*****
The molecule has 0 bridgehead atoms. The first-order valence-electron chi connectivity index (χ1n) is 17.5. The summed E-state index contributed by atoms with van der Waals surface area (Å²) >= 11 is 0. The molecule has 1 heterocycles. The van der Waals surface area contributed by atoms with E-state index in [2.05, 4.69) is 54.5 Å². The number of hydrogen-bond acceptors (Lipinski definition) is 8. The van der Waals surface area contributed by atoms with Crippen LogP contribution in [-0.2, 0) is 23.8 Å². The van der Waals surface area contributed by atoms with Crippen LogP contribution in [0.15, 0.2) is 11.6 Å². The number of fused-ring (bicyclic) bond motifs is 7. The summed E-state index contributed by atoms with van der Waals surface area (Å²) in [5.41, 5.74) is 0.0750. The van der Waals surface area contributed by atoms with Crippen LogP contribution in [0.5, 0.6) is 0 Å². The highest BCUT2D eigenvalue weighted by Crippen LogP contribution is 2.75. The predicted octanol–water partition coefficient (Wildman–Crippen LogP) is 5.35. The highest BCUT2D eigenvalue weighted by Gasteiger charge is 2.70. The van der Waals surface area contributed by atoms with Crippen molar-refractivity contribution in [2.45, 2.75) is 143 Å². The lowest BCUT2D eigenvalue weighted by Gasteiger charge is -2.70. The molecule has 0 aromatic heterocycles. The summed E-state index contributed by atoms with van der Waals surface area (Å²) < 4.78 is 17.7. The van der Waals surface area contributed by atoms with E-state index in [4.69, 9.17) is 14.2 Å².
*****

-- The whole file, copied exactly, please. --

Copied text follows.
The molecule has 0 bridgehead atoms. The first-order valence-electron chi connectivity index (χ1n) is 17.5. The summed E-state index contributed by atoms with van der Waals surface area (Å²) >= 11 is 0. The molecule has 1 heterocycles. The van der Waals surface area contributed by atoms with E-state index in [2.05, 4.69) is 54.5 Å². The number of hydrogen-bond acceptors (Lipinski definition) is 8. The van der Waals surface area contributed by atoms with Crippen LogP contribution in [-0.2, 0) is 23.8 Å². The van der Waals surface area contributed by atoms with Crippen LogP contribution in [0.15, 0.2) is 11.6 Å². The number of fused-ring (bicyclic) bond motifs is 7. The summed E-state index contributed by atoms with van der Waals surface area (Å²) in [5.41, 5.74) is 0.0750. The van der Waals surface area contributed by atoms with Crippen LogP contribution in [0.5, 0.6) is 0 Å². The highest BCUT2D eigenvalue weighted by Crippen LogP contribution is 2.75. The predicted octanol–water partition coefficient (Wildman–Crippen LogP) is 5.35. The highest BCUT2D eigenvalue weighted by Gasteiger charge is 2.70. The van der Waals surface area contributed by atoms with Crippen molar-refractivity contribution in [2.45, 2.75) is 143 Å². The lowest BCUT2D eigenvalue weighted by Gasteiger charge is -2.70. The molecule has 0 aromatic heterocycles. The summed E-state index contributed by atoms with van der Waals surface area (Å²) < 4.78 is 17.7. The van der Waals surface area contributed by atoms with E-state index in [4.69, 9.17) is 14.2 Å².